Aug 23 — Acts 3-4

Acts 3 — The Lame Beggar, Peter Speaks in Solomon’s Portico
Acts 4 — Peter and John Before the Council

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One Reply to “Aug 23 — Acts 3-4”

  1. Peter and John are heading to the temple and the come across a lame man. Through faith in Jesus Christ they healed this man and “all the people were praising God for what had happened. For the man who was miraculously healed was over forty years old” (Acts 4:21-22). The people “were filled with wonder and amazement” (3:10) and ran over to see this thing that had happened. Peter is filled with the Holy Spirit and confronts them (once again) with the common sermon: you killed Jesus, God raised him, now repent.

    This time Peter adds a phrase that’s significant, he shows kindness in the midst of his convicting sermon, “Now, fellow Israelites, I know that you acted in ignorance, as did your leaders” (3:17). This is quite the turning point. He shows compassion on his brothers and sisters, his “fellow Israelites.” His words cut deeply when he says “You handed him over to be killed, and you disowned him” (3:13), but I picture Peter slowing down, lowering his voice and looking into the eyes of those gathered.

    Not only the people, but the leaders of the people acted in ignorance. To be misled is an awful thing. Stories of pastors making horrible mistakes quickly (and briefly) make headline news, but leave a wake of misery for those who followed. Peter appeals to them to “Repent, then and turn to God, so that your sins may be wiped out, that times of refreshing may come from the Lord, and that he may send the Messiah, who has been appointed for you–even Jesus.” (3:19-20). And the followers of Jesus “grew to about five thousand” (4:4).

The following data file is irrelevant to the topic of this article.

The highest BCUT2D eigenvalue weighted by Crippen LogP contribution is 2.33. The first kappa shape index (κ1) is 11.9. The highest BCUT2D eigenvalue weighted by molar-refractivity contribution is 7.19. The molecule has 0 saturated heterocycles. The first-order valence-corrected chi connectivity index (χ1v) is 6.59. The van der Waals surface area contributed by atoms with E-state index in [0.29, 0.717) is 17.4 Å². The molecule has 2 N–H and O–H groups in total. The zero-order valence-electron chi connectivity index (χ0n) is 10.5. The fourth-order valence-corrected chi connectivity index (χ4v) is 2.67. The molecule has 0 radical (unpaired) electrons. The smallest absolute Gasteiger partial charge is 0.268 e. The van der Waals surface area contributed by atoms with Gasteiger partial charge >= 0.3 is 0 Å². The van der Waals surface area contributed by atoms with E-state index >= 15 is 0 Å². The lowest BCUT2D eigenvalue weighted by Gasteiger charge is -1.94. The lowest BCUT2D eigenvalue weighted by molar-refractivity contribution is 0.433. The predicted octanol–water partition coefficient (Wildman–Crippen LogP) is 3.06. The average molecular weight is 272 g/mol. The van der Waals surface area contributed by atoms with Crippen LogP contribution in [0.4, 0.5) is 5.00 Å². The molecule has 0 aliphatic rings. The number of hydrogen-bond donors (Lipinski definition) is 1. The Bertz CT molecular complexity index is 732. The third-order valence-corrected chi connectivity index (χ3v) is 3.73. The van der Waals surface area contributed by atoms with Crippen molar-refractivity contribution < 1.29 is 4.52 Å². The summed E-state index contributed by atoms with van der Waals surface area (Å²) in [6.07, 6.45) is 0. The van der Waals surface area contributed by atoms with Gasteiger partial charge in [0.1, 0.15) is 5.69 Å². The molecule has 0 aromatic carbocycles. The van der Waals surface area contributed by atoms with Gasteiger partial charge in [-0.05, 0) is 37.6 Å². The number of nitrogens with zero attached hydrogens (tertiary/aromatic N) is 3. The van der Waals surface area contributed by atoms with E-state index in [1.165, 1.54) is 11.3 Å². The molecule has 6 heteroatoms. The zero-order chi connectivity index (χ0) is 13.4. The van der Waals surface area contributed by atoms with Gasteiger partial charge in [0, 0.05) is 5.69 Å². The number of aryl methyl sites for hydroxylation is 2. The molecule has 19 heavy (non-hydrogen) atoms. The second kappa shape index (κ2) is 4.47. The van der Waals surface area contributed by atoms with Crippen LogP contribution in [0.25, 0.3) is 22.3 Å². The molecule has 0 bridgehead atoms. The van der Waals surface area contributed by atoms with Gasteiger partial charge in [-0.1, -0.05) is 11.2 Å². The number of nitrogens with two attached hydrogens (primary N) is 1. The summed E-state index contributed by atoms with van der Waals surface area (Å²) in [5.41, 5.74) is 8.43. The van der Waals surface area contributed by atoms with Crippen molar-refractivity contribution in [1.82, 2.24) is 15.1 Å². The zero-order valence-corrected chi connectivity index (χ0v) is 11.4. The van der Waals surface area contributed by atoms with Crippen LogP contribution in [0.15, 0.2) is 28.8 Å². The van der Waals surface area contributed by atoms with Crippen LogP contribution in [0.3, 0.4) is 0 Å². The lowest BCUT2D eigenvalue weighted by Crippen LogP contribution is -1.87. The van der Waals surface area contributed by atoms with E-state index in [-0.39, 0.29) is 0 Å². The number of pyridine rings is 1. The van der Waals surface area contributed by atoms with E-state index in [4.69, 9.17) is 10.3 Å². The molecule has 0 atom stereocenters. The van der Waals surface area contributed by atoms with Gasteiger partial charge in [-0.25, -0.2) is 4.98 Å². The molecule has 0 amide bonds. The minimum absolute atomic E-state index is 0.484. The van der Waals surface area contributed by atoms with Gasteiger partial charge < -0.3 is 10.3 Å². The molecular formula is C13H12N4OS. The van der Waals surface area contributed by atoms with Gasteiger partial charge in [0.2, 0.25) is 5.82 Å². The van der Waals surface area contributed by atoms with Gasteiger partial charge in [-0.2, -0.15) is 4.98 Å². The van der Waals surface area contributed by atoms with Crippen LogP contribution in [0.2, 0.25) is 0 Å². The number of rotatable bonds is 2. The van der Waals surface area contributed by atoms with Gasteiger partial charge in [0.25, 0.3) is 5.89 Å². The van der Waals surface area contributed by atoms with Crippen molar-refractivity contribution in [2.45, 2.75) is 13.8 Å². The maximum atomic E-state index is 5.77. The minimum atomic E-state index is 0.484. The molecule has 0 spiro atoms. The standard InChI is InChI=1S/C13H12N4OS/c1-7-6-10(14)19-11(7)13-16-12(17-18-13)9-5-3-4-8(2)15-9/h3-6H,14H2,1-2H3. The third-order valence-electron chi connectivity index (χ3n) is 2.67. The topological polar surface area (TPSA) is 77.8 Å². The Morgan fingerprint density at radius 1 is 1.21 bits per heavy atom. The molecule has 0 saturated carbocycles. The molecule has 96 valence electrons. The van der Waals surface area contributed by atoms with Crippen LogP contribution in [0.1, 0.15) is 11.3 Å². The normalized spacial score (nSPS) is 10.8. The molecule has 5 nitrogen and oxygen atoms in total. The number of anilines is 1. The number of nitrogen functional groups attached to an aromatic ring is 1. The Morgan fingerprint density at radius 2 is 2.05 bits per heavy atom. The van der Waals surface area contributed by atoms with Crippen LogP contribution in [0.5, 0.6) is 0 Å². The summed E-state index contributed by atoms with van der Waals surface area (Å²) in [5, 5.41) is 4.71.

Peter and John break through the layers of protocol and speak directly to the people. When they do, the people hear the Gospel, but the priests are not pleased and have the power to have the temple guard seize them and “put them in jail” (4:3). That alone gives us insight into the authority of the priests. Did they hear the words, “leaders acting in ignorance?” Peter and John have their day in front of these priests, “Caiaphas, John, Alexander and others of the high priest’s family” (4:6). These are the powerful men of Jerusalem, not just the average, everyday priests. Yet they had no clue how to deal with them. They “commanded them not to speak or teach at all in the name of Jesus. But Peter and John replied, ‘Which is right in God’s eyes: to listen to you, or to him? You be the judges! As for us, we cannot help speaking about what we have seen and heard'” (4:19-20).

    The more time we spend in God’s word, the more we feast on his teaching, the more we must conclude: we cannot help speaking about what we have seen and heard. Lord fill us with this wisdom and help us to be compassionate, to understand how so many act in ignorance. Help us to weave through the layers of doubt and speak plainly to people and draw many to the love of Christ.

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